3. Members of the db_owner database role
Sometimes, in the context of a database, these all start to blur together. But they are definitely all three independent things. Let’s write some code and see the differences, and one of the cases may be surprising to you. To do this, I will just be using the SELECT permission on a single table, but other rights will generally behave similarly. Note that another tool in your toolbox is Row Level Security in SQL Server 2016+. It is different, in that you can include a predicate that excludes the dbo, which you can read more about here in some of my earlier blogs.
That said, there is one feature from my previous blog that was not implemented in Power BI – highlighting scatter/bubble charts. In Power BI, the scatter charts are not considered as area charts and hence you can only filter them and not highlight. This feature is useful when you have a lot of data points in your scatter chart and you want to see where a particular data point is with respect to the other data points. That said, you can make use of some nifty DAX and replicate the same behavior.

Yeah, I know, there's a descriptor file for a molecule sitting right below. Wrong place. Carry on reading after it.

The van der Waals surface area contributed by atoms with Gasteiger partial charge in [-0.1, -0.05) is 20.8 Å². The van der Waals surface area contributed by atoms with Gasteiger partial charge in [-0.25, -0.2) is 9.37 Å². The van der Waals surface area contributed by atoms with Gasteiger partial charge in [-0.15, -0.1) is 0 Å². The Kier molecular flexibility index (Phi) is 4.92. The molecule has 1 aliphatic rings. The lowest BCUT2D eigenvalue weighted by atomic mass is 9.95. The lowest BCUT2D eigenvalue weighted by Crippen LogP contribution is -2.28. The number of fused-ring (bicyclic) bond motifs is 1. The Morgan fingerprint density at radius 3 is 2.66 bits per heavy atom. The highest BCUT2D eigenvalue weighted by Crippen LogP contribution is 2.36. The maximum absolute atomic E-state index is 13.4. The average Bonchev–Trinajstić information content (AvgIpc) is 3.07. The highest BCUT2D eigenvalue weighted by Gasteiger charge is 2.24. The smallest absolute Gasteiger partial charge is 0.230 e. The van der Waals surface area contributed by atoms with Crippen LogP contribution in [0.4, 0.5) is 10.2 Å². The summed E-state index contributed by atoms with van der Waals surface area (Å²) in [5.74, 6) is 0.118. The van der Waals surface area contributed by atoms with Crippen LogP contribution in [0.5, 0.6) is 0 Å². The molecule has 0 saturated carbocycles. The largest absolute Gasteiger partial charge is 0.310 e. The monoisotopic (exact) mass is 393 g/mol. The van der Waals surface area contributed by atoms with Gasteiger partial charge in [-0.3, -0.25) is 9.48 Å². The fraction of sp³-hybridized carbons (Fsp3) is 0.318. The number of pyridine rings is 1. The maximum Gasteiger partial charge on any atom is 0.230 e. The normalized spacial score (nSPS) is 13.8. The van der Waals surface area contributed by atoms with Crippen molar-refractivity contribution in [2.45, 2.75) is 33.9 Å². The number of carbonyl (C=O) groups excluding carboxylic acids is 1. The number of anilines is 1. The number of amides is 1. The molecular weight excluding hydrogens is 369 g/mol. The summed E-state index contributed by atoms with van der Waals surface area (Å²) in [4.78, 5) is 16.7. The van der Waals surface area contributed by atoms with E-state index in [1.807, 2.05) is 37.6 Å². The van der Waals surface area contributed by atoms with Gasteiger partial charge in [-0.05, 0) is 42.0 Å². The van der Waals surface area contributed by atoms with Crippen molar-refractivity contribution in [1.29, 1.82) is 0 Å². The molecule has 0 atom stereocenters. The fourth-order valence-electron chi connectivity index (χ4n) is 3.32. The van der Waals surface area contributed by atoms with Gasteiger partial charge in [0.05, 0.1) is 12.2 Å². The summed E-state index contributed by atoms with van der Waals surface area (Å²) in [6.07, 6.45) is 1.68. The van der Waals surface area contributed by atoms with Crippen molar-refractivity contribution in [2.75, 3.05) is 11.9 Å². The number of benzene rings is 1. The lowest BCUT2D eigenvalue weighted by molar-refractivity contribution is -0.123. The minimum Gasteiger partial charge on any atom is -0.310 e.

There are several steps to the process so it’s not point-and-click easy, but Jason has a nice walkthrough showing how to set it up.
Can we change it? No.EXEC sp_configure 'cost threshold for parallelism', 10; GO RECONFIGURE; GO
Msg 2812, Level 16, State 62, Line 9 Could not find stored procedure ‘sp_configure’. Msg 40510, Level 16, State 1, Line 11 Statement ‘CONFIG’ is not supported in this version of SQL Server.
But read on for something you can do.
It is possible to see a scalability bottleneck in the form of high average wait time for the
RESERVED_MEMORY_ALLOCATION_EXTwait if a highly concurrent workload is run on a server that consumes memory with batch mode operators. I believe that the severity of the bottleneck depends on unknown factors in the server’s initial memory state and the rate of memory actually used by queries to run batch mode operations. This blog post shares a reproduction of the issue along with a call to action.
If you use clustered columnstore indexes, check out Joe’s User Voice entry.